Following the editorial comment published in last month's Impulse, in which editor-in-chief Matthew Morrissey, MFT expressed a wish to bridge the chasm between psychoanalysis and the general public by fostering dialogue in the tradition of Winnicott, I accepted the invitation to contribute my own imagined proposal for buttressing and expanding the bridges between psychoanalysis and "the street." Mr. Morrissey, I will see your "speaker's bureau" and raise you a "training program in applied psychoanalytic psychosocial practice for milieu settings."

The problematic relationship between professional psychoanalysis and public life that Morrissey outlined in his remarks points to the urgent need for training programs designed specifically for those who work in the frontlines of milieu settings, operating within an environment that is (under) funded and (over) regulated by the big pharma-insurance corporate capital that marginalizes psychoanalytic participation. A training program modeled after Access Institute or, if I may be so bold, that would be adopted as a program cohort of Access Institute, would offer a curriculum and supervised clinical practicum directed entirely toward the labor sector that is working frontline in community-based and institutional settings of residential care, transitional services, rehab and recovery modalities, the criminal justice and mass incarceration system, and would include candidates from community-generated alternatives to the non-profit industrial complex.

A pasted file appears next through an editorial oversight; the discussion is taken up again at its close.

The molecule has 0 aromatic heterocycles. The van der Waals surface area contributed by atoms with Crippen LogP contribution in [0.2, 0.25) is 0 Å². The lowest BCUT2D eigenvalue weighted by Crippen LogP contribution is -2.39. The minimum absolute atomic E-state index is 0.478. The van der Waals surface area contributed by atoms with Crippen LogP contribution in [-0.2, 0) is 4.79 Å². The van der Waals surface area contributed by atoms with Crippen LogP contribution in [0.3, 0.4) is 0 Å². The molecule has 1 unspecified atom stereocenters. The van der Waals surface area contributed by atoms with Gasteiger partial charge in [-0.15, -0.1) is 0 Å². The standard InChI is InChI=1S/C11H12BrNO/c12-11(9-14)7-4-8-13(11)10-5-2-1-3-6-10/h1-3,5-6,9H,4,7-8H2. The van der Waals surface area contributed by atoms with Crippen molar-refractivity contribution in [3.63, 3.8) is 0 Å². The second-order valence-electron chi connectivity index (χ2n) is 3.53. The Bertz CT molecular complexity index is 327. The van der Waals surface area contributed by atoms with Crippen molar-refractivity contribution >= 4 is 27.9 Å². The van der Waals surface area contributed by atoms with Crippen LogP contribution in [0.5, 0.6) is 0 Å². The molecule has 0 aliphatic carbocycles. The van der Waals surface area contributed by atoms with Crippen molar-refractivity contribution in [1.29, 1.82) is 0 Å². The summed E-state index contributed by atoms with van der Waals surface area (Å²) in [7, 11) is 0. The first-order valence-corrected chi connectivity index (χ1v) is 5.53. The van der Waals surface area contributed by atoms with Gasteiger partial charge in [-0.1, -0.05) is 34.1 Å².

This program cohort would extend the concepts and clinical strategies of psychoanalytic psychology to the effort of working with individual and group psychodynamics, associations, enactments and interpretations that take place at the dinner table or in a life skills class or riding the bus or in countless locations and ways that make up daily life in psychosocial services and grassroots efforts. Integrating psychoanalytic concepts into a practice within this highly contested field is its own art form deserving of its own pedagogy.

It will be the members of these psychosocial cohorts that will in turn place the demand on a speakers bureau to welcome analysts to educate, inspire and consult with workers, clients, parents and families, and the vanguard of the general public who are on the frontlines of prevention and treatment, parenting and family life, education and mental health in the context of social change.

Laurie Bell, M.A. is the founder of Clinical Assessment Canada, providing psychosocial assessment for victims of torture and other survivors of traumatic stress seeking asylum as refugees. She will be performing Singalong Psychoanalysis: A Training Case in the Bay Area Sept 2012.